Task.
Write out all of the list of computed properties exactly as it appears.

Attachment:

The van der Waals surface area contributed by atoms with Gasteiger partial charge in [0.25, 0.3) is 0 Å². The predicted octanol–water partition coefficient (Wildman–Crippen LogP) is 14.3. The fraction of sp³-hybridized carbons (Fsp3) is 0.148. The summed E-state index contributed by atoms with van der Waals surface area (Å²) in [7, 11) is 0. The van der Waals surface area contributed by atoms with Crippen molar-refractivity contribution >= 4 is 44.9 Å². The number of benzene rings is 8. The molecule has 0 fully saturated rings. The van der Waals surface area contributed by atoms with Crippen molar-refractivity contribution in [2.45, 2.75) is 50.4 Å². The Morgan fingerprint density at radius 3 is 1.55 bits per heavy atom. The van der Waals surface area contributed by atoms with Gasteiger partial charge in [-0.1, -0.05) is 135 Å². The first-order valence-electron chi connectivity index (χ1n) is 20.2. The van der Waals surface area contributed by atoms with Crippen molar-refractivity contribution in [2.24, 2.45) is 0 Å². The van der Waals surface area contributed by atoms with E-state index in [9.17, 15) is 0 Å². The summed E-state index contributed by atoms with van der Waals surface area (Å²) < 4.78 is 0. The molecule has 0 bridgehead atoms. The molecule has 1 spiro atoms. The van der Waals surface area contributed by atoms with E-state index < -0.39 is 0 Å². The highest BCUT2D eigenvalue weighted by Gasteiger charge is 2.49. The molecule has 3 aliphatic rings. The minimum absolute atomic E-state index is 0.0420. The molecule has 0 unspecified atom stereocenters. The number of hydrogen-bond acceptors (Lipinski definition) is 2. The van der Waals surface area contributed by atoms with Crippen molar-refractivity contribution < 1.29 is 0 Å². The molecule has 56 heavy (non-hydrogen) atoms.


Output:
The van der Waals surface area contributed by atoms with Gasteiger partial charge in [0.25, 0.3) is 0 Å². The predicted octanol–water partition coefficient (Wildman–Crippen LogP) is 14.3. The fraction of sp³-hybridized carbons (Fsp3) is 0.148. The summed E-state index contributed by atoms with van der Waals surface area (Å²) in [7, 11) is 0. The van der Waals surface area contributed by atoms with Crippen molar-refractivity contribution >= 4 is 44.9 Å². The number of benzene rings is 8. The molecule has 0 fully saturated rings. The van der Waals surface area contributed by atoms with Crippen molar-refractivity contribution in [2.45, 2.75) is 50.4 Å². The Morgan fingerprint density at radius 3 is 1.55 bits per heavy atom. The van der Waals surface area contributed by atoms with Gasteiger partial charge in [-0.1, -0.05) is 135 Å². The first-order valence-electron chi connectivity index (χ1n) is 20.2. The van der Waals surface area contributed by atoms with Crippen molar-refractivity contribution in [2.24, 2.45) is 0 Å². The van der Waals surface area contributed by atoms with E-state index in [9.17, 15) is 0 Å². The summed E-state index contributed by atoms with van der Waals surface area (Å²) < 4.78 is 0. The molecule has 0 bridgehead atoms. The molecule has 1 spiro atoms. The van der Waals surface area contributed by atoms with E-state index < -0.39 is 0 Å². The highest BCUT2D eigenvalue weighted by Gasteiger charge is 2.49. The molecule has 3 aliphatic rings. The minimum absolute atomic E-state index is 0.0420. The molecule has 0 unspecified atom stereocenters. The number of hydrogen-bond acceptors (Lipinski definition) is 2. The van der Waals surface area contributed by atoms with Crippen molar-refractivity contribution < 1.29 is 0 Å². The molecule has 56 heavy (non-hydrogen) atoms.